Growing children needs good diet that must be taken in its right proportion. What constitutes right portion or balance diet are food consisting of different classes of food, taken in its right proportion.

Children and Junk Food

Children find themselves amidst a complex society that is undergoing breathtaking changes. Healthy nutritious foods have been replaced by the new food mantra - JUNK FOOD!

Junk food comprises of anything that is quick, tasty, convenient and fashionable. It seems to have engulfed every age; every race and the newest entrants are children. Wafers, colas, pizzas and burgers are suddenly the most important thing. Children suddenly seem to have stepped into a world of fast foods and vending machines, totally unaware of the havoc they are creating for themselves.

The years between 6 – 12 are a time of steady growth; good nutrition is a high priority. Children must know that what they eat affects how they grow, feel and behave. Changes in our society have intensified the need for food skills, to the extent that they need to become a part of the child's basic education for good health and survival. Most people have forgotten that the primary reason for eating is nourishment. In the not so distant past, food was treated with reverence because of its life sustaining quality.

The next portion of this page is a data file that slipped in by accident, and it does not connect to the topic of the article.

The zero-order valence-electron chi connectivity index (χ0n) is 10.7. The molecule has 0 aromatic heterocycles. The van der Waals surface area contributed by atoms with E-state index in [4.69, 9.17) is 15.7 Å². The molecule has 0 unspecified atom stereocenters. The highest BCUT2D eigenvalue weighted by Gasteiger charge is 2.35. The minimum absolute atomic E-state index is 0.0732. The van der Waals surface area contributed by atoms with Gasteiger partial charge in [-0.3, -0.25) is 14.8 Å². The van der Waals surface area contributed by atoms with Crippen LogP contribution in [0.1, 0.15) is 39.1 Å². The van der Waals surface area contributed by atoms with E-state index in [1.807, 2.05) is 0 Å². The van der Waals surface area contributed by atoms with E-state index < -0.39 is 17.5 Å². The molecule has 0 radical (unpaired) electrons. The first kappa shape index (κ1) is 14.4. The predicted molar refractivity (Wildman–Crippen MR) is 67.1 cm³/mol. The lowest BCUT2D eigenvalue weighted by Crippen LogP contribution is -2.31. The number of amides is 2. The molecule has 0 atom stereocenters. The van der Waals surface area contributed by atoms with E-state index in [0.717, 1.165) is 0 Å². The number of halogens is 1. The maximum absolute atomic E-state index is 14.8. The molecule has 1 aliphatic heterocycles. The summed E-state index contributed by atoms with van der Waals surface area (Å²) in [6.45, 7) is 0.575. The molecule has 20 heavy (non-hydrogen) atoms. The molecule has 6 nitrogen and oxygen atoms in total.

Junk foods are often eaten instead of regular food, an essential Indian diet that consists of wholesome chapattis and vegetables or snacks like upmas and idlis. Not surprisingly eating junk food leads to a sense of starvation both physically and mentally, as the feeling of satiation and contentment that comes after a wholesome meal is absent.

Junk Food being available in School Canteens: